8:59 - West, guarded by James, makes a great cut to the basket, gets a crisp pass by George and finishes with a dunk. It looked like James was cheating a little bit to see if George might try to find Hibbert on the right block. Instead, James simply lost track of West, Hibbert sets a quasi-screen and West cuts to the hoop. Bad defense and good offense.
After three minutes, the score is now 10-4 in favor of Indiana. Clearly a six-point lead isn't insurmountable but the trends that were established early impacted Miami all game long. Here's a quick list:
- Bosh lacked his usual shooting touch and wasn't a factor offensively. Without his spacing and production, Miami loses a vital scoring component
- Indiana got consistent production from all its starters. Although George didn't score early (he finished with 24 points), the Pacers looked to get everyone involved early and it paid off; all but 13 of Indiana's 104 points came from the starting unit. That's astronomical.
- Hibbert's biggest impact isn't necessarily his production but simply how he disrupts Miami's typical defensive schemes. He can be guarded 1-on-1 but his sheer size forces the Heat to shift their defense ever-so-slightly and that results in open shots for his teammates. Udonis Haslem's ability to play Hibbert will be counted on throughout the series and we may not see Battier playing long stretches again.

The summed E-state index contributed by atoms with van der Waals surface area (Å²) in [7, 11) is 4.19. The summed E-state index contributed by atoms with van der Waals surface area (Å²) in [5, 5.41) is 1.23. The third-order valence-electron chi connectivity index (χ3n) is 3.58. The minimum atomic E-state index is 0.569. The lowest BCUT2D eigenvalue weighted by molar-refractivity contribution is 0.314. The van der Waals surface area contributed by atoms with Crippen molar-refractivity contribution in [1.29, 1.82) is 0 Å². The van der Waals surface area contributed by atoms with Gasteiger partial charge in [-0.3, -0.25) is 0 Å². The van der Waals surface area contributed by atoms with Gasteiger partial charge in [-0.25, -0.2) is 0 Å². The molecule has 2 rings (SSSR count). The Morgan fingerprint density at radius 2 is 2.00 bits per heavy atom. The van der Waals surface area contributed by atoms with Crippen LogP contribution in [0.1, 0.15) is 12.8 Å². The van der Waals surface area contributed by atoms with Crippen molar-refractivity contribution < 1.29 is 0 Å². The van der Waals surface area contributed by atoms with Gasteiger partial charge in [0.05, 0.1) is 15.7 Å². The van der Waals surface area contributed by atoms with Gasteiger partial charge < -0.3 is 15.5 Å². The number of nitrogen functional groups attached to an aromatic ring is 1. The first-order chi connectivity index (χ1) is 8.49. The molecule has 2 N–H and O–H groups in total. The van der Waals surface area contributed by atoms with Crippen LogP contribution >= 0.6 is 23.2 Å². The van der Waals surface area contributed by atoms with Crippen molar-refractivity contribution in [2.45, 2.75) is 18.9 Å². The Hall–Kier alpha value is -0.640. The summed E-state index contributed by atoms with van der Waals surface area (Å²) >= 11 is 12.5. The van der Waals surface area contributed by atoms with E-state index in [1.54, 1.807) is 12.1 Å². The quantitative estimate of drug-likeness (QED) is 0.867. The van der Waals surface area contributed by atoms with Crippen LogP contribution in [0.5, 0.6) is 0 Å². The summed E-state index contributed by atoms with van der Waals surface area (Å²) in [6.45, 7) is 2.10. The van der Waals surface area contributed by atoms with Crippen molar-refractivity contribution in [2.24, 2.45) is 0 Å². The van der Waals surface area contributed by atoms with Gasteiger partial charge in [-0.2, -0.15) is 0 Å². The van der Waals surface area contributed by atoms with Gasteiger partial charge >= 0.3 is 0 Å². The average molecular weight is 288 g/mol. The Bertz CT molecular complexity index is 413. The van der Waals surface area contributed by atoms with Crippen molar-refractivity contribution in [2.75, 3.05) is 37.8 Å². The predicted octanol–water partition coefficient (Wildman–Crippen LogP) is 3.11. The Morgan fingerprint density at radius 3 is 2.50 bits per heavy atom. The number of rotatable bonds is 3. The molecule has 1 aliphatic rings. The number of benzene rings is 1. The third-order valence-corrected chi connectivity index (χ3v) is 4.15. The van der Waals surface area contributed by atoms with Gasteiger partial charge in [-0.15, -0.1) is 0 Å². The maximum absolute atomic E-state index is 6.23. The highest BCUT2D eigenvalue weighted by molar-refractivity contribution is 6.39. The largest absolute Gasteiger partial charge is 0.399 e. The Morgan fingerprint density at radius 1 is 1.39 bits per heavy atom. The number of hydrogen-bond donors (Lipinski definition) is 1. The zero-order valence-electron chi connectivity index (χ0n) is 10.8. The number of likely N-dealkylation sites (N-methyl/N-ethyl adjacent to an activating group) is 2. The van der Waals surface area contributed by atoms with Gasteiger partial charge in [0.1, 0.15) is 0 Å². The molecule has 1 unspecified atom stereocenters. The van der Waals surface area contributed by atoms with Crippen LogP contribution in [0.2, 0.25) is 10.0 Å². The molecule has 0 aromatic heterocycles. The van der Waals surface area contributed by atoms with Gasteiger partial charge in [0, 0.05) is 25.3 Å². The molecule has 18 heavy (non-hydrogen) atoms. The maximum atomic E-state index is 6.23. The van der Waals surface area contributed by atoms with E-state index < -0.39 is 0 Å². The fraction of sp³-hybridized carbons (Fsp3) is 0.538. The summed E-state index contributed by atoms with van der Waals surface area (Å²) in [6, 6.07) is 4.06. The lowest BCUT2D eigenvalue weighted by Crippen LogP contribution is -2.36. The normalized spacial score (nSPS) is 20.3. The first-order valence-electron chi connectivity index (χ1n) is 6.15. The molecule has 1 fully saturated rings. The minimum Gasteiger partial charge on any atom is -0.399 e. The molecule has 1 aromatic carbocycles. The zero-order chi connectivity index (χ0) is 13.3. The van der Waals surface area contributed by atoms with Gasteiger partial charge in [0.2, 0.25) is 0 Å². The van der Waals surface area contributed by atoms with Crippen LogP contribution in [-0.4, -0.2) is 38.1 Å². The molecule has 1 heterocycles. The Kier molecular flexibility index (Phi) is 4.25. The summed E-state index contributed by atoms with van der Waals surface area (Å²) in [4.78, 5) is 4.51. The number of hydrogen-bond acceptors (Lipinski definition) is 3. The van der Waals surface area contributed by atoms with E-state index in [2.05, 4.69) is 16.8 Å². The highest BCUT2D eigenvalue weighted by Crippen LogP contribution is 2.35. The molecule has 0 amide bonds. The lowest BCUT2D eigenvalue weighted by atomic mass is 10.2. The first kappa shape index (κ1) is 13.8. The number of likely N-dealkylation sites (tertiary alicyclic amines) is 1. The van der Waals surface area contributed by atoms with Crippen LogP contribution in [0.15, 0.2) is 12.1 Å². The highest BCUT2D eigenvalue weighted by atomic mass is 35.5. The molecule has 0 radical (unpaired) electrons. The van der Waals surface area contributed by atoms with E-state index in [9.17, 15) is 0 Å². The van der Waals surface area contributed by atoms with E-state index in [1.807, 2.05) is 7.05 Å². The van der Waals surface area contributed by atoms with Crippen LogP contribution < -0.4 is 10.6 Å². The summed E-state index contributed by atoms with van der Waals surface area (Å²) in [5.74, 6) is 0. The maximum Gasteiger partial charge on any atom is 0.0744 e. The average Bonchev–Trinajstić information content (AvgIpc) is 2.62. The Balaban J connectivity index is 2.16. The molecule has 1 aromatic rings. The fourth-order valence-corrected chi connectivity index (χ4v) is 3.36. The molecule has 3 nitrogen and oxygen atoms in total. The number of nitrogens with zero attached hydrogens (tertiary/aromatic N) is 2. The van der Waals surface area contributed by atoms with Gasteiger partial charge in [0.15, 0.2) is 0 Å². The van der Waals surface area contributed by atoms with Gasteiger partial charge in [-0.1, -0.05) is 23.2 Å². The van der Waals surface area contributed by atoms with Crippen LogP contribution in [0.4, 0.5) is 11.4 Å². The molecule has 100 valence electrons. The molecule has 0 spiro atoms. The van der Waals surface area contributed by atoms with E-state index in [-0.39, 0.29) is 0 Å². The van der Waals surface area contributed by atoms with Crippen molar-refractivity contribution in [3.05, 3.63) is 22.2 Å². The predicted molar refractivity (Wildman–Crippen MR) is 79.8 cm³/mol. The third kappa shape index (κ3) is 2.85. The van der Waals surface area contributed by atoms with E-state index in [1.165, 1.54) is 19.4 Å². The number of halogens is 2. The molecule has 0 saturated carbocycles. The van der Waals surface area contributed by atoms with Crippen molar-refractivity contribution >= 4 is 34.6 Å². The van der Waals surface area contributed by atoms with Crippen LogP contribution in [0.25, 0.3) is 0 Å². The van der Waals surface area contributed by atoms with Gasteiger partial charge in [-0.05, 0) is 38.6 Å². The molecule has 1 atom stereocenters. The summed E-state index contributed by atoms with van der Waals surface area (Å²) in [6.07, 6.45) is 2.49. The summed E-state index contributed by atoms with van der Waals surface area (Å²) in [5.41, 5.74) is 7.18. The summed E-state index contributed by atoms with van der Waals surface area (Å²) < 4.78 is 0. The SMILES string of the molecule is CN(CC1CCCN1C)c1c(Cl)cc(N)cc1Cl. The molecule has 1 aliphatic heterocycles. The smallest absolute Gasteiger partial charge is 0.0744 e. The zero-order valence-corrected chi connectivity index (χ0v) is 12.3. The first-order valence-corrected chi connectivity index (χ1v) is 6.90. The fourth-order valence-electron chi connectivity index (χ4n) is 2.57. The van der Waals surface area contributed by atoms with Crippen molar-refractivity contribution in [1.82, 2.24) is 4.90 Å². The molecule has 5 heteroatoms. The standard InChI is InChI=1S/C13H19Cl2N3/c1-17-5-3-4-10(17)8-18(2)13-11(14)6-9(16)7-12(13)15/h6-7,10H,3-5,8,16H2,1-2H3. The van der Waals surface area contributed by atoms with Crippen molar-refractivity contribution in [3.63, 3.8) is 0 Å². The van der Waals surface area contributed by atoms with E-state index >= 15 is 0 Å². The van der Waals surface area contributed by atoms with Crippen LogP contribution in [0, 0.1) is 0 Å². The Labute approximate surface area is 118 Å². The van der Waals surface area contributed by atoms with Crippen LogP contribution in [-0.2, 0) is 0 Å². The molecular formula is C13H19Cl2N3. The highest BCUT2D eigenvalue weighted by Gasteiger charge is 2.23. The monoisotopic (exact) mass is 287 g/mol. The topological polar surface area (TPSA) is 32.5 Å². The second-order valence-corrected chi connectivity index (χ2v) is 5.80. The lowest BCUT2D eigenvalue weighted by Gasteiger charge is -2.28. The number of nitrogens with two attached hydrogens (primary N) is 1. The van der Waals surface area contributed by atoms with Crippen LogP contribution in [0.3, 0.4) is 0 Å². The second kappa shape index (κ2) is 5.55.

- James' defense on West was weak. If Battier was a weakness, it was magnified by James inability (or unwillingness) to shade West effectively throughout the game.
- Lastly, the officiating. Homecourt advantage is most tangible in how officials are impacted. They're human, get caught up in the emotions of the game and, at heart, are largely egotistical. They want to have an impact, they want to change the course of the game and, somehow, want to be fair in their ability to judge players. It's a thankless task and Miami has benefited on a number of occasions from bad calls. Every team has. The free throw disparity early on and throughout the whole game (Indiana shot 37 FT compared to Miami's 15. Woof.) is a problem but if the Heat want to win the series, they can't count on getting on the officiating. Having said that, I hope that the referees look at how this game was called and try to minimize inconsistencies in their foul calls. That could've been the difference in this game but it shouldn't have been. Miami has to be better than that.